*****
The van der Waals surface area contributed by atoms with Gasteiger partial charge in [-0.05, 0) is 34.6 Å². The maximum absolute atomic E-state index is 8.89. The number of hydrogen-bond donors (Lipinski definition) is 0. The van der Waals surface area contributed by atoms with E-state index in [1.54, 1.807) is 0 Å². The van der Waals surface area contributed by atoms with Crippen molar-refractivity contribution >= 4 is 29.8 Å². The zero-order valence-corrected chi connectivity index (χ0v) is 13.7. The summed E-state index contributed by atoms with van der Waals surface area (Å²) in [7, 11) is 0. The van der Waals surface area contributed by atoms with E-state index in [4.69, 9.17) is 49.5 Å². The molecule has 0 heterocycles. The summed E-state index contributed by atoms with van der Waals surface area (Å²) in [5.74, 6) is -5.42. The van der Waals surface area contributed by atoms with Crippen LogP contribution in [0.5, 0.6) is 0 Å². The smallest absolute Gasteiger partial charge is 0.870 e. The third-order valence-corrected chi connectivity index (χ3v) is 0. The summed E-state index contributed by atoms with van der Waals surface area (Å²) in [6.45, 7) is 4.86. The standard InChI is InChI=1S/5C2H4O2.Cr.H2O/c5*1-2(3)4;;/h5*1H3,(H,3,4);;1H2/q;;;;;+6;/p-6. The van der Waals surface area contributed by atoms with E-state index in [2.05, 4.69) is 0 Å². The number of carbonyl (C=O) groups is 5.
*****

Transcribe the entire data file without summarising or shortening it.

The van der Waals surface area contributed by atoms with Gasteiger partial charge in [-0.05, 0) is 34.6 Å². The maximum absolute atomic E-state index is 8.89. The number of hydrogen-bond donors (Lipinski definition) is 0. The van der Waals surface area contributed by atoms with E-state index in [1.54, 1.807) is 0 Å². The van der Waals surface area contributed by atoms with Crippen molar-refractivity contribution >= 4 is 29.8 Å². The zero-order valence-corrected chi connectivity index (χ0v) is 13.7. The summed E-state index contributed by atoms with van der Waals surface area (Å²) in [7, 11) is 0. The van der Waals surface area contributed by atoms with E-state index in [4.69, 9.17) is 49.5 Å². The molecule has 0 heterocycles. The summed E-state index contributed by atoms with van der Waals surface area (Å²) in [5.74, 6) is -5.42. The van der Waals surface area contributed by atoms with Crippen LogP contribution in [0.5, 0.6) is 0 Å². The smallest absolute Gasteiger partial charge is 0.870 e. The third-order valence-corrected chi connectivity index (χ3v) is 0. The summed E-state index contributed by atoms with van der Waals surface area (Å²) in [6.45, 7) is 4.86. The standard InChI is InChI=1S/5C2H4O2.Cr.H2O/c5*1-2(3)4;;/h5*1H3,(H,3,4);;1H2/q;;;;;+6;/p-6. The van der Waals surface area contributed by atoms with E-state index in [2.05, 4.69) is 0 Å². The number of carbonyl (C=O) groups is 5.